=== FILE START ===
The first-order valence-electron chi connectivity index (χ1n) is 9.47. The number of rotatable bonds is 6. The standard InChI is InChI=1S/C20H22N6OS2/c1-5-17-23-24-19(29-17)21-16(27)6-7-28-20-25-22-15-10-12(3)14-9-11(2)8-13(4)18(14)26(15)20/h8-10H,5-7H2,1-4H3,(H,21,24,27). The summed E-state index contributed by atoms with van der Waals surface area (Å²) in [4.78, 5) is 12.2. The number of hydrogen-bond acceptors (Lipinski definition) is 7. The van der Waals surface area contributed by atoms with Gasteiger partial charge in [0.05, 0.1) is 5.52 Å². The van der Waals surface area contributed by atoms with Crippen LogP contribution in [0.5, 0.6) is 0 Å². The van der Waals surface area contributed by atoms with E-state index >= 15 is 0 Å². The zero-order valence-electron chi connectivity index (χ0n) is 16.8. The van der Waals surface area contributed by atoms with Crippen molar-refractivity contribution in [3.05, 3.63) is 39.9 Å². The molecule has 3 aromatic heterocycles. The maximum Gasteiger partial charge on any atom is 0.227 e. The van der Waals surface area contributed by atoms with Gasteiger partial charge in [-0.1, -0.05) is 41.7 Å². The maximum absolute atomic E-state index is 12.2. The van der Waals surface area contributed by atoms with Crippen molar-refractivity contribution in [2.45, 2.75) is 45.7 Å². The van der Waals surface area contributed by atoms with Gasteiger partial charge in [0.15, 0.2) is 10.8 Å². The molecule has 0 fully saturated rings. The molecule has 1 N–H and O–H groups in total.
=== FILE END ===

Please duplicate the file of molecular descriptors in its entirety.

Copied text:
The first-order valence-electron chi connectivity index (χ1n) is 9.47. The number of rotatable bonds is 6. The standard InChI is InChI=1S/C20H22N6OS2/c1-5-17-23-24-19(29-17)21-16(27)6-7-28-20-25-22-15-10-12(3)14-9-11(2)8-13(4)18(14)26(15)20/h8-10H,5-7H2,1-4H3,(H,21,24,27). The summed E-state index contributed by atoms with van der Waals surface area (Å²) in [4.78, 5) is 12.2. The number of hydrogen-bond acceptors (Lipinski definition) is 7. The van der Waals surface area contributed by atoms with Gasteiger partial charge in [0.05, 0.1) is 5.52 Å². The van der Waals surface area contributed by atoms with Crippen LogP contribution in [0.5, 0.6) is 0 Å². The van der Waals surface area contributed by atoms with E-state index >= 15 is 0 Å². The zero-order valence-electron chi connectivity index (χ0n) is 16.8. The van der Waals surface area contributed by atoms with Crippen molar-refractivity contribution in [3.05, 3.63) is 39.9 Å². The molecule has 3 aromatic heterocycles. The maximum Gasteiger partial charge on any atom is 0.227 e. The van der Waals surface area contributed by atoms with Gasteiger partial charge in [-0.1, -0.05) is 41.7 Å². The maximum absolute atomic E-state index is 12.2. The van der Waals surface area contributed by atoms with Crippen molar-refractivity contribution in [2.45, 2.75) is 45.7 Å². The van der Waals surface area contributed by atoms with Gasteiger partial charge in [0.15, 0.2) is 10.8 Å². The molecule has 0 fully saturated rings. The molecule has 1 N–H and O–H groups in total.